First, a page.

2003– After September 11, 2001, proof that flight attendants were indeed safety professionals was evident. Congress mandated a licensing program for flight attendants.

So, now we know why Gadling’s own Heather Poole can save our lives, and have a child, and be married, and not have to worry about losing her job as she gets older–just because she’s getting older or gains a few pounds. Not too shabby.

[Facts found in Femininity in Flight: A History of Flight Attendants, page on “Flight Attendants & Labor History.”]

Women barred from men’s dining room at private golf club

Whoa! Wait a minute. How can that be? Where have I been? I keep thinking I have more freedom of movement about the world than I actually have. Here’s one more place I can’t go.

I just read that at the Phoenix Country Club women are not allowed in the men’s grill room where the serious business deal making and dining occurs. No, the women who want find food to nosh on are pushed off into the women’s grill which is smaller and without the buffet, the bar or the lovely view of the golf course. The women’s grill has a hotplate.

There’s a bit of a fuss going on at the country club since some members want to move on into modern times where a couple can eat eggs together for breakfast, for example. Some of the men are as appalled by living in the days when women weren’t allowed in saloons–“respectable” women mind you and are having a time of it for standing up for their wives. This is true. Here’s the article that covers the details. The story involves peeing on a pecan tree as well as other juicy grammar school-like tidbits.

But before you go to the article, consider this. Several years ago, and I’m talking many–when I lived in Columbia, South Carolina during middle school, my mom took my brother and me to a roller skating rink. When we found out we had to be members in order to skate, we decided that rink wasn’t for us. Why not? Becoming members had to do with religion and skin color. We just happened to be the right religion and and the right skin color, but we didn’t like the rules. We thought the rules should change.

Since then, I think, rules have changed. But, I often live in La-La-Land where we all get along, so I can’t say if this is 100% so. *Before those of you from the south start sputtering, let me assure you I loved so much about South Carolina. Seventh grade was my Renaissance year and I was sad to move.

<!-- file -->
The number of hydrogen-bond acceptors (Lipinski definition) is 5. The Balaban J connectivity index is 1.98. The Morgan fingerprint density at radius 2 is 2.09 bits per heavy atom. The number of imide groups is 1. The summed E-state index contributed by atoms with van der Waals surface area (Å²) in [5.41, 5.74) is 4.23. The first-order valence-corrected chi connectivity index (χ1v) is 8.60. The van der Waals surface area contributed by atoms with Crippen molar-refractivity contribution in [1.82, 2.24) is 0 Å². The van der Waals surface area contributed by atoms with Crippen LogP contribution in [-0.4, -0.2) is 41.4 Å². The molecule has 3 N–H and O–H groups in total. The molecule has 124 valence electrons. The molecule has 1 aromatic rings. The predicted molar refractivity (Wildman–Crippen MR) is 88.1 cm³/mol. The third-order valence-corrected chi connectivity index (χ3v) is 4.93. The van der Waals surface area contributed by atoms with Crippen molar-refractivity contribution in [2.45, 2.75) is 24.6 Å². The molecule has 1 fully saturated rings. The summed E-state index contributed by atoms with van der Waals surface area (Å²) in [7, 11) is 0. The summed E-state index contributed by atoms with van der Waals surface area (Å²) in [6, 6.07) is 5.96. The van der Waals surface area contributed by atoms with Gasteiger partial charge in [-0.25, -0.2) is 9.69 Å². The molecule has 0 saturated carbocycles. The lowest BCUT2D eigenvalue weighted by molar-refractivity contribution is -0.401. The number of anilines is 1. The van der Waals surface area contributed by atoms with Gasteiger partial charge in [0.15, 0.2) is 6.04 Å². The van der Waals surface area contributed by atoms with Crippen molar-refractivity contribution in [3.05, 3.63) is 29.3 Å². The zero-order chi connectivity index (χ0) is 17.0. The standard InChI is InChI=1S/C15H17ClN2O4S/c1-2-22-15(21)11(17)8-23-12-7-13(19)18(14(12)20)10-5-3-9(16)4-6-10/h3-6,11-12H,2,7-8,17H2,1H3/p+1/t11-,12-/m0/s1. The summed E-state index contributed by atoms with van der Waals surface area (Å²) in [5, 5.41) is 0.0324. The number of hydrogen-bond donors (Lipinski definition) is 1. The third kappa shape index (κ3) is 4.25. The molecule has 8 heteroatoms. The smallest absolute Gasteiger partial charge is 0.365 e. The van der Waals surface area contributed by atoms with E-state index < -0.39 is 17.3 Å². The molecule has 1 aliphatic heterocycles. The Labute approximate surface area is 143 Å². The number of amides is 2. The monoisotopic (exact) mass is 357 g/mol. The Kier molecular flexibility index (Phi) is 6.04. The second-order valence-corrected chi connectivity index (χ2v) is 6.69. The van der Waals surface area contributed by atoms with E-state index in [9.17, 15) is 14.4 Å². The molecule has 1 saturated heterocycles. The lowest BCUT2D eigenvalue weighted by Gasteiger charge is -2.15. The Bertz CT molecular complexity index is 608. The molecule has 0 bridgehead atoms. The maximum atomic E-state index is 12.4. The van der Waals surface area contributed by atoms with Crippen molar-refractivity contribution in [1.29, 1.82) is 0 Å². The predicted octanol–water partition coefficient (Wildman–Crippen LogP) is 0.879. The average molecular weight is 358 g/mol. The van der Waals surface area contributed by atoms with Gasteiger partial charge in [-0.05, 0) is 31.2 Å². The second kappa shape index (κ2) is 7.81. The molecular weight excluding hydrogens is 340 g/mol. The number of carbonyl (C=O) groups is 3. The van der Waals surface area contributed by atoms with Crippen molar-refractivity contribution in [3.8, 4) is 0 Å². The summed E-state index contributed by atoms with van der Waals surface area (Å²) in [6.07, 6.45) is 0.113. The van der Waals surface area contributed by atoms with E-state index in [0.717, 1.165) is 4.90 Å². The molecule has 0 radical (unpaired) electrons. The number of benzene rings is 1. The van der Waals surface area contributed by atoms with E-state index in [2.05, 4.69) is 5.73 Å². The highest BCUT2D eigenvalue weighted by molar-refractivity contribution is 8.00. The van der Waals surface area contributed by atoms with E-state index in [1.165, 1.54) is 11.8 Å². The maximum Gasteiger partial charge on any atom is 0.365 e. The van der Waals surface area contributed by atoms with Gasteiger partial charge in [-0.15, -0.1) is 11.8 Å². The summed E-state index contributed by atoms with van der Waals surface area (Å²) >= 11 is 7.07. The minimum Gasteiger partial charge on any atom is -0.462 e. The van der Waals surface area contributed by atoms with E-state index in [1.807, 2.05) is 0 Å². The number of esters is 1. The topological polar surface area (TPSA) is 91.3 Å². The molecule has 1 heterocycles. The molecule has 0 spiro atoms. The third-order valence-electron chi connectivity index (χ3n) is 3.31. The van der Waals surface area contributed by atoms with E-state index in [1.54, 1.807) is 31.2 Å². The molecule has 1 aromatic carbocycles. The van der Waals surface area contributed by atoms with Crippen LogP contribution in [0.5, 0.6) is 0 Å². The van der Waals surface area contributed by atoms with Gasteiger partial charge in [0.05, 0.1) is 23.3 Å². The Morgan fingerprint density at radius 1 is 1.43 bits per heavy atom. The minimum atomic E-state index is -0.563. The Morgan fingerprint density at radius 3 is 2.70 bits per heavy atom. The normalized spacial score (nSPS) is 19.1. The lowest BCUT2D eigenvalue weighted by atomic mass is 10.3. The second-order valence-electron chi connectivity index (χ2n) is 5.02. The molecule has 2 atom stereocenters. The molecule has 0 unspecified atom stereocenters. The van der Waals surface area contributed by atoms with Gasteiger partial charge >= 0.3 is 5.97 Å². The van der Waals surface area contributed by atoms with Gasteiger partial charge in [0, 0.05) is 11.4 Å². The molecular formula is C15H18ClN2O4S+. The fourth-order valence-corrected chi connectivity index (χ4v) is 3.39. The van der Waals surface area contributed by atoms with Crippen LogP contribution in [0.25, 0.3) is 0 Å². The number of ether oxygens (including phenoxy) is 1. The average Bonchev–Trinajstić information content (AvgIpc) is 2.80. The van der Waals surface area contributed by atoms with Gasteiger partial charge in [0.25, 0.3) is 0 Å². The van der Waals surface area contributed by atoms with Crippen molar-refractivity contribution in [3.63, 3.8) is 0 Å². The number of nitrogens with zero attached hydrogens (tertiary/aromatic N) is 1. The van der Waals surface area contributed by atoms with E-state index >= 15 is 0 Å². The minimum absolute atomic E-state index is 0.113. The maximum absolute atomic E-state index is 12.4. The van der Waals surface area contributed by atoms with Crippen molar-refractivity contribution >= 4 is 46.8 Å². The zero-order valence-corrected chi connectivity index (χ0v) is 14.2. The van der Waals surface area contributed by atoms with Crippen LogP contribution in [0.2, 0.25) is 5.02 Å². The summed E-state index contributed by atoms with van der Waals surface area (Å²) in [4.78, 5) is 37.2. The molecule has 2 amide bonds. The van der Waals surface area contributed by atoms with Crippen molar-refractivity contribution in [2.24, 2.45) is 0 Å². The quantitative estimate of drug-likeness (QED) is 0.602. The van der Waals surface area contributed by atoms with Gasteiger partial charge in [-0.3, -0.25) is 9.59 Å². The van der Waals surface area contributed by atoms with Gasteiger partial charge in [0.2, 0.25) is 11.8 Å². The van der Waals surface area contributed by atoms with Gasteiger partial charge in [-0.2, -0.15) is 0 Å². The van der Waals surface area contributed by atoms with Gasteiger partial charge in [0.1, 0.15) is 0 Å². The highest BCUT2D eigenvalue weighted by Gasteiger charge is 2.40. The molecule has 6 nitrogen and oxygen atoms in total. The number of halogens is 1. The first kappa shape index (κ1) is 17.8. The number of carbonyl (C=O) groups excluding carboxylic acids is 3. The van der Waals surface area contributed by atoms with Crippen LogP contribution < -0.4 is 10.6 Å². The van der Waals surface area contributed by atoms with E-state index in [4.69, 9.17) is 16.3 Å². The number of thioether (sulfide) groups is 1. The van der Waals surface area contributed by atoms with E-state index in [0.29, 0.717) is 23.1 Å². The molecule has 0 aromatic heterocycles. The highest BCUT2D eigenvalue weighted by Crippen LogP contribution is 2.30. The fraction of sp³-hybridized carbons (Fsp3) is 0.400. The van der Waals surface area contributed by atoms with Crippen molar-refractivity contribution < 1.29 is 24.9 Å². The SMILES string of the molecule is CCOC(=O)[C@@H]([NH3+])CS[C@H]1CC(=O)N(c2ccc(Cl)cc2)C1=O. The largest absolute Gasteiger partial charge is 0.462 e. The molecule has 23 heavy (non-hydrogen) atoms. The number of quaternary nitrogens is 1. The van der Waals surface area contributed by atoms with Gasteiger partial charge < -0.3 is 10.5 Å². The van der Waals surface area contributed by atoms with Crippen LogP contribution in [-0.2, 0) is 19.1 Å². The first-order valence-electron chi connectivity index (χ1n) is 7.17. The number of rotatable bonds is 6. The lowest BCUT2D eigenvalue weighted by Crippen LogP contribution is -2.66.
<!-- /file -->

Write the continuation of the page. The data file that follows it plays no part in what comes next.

But, this story is about men and women and not race and religion–so perhaps, they aren’t similar. After all, there are men’s clubs and women’s clubs–and most people wouldn’t argue about that, so what’s the difference?

If the women had a grill as good as the men’s, and the business deal making happened outside the men’s grill so women could participate, I wonder if there would be as much of an issue?

Here’s what I mean. When I was in the Peace Corps, I had some friends who lived in my village who were from Pakistan. The women in the family–18 year-old twins and the mother, didn’t interact with men other than their dad/husband because he was the only family member who lived in The Gambia.

These were wonderful people who treated me extremely well. Once there were men coming for dinner. Since the dad was to have guests, I was invited to keep them company where they would eat in another room. The food was put in the dining room. While the men filled up their plates, we waited in a bedroom with the door closed.

After the men went to the living room, and the door was closed to the dining room, we got our food. Okay, sure the men at first, but there was plenty left.

But, this isn’t the same as the men’s grill either. I was told I could go visit with the men if I wanted to. I didn’t want to. Probably because I had a choice–and I was already in the best company.

As for the women who are at the Phoenix Country Club looking for some equity, I hope they have a frying pan if they want to cook up those eggs on their own.

And if any of you are heading off to a private club somewhere, check to see who can get in. It might surprise you.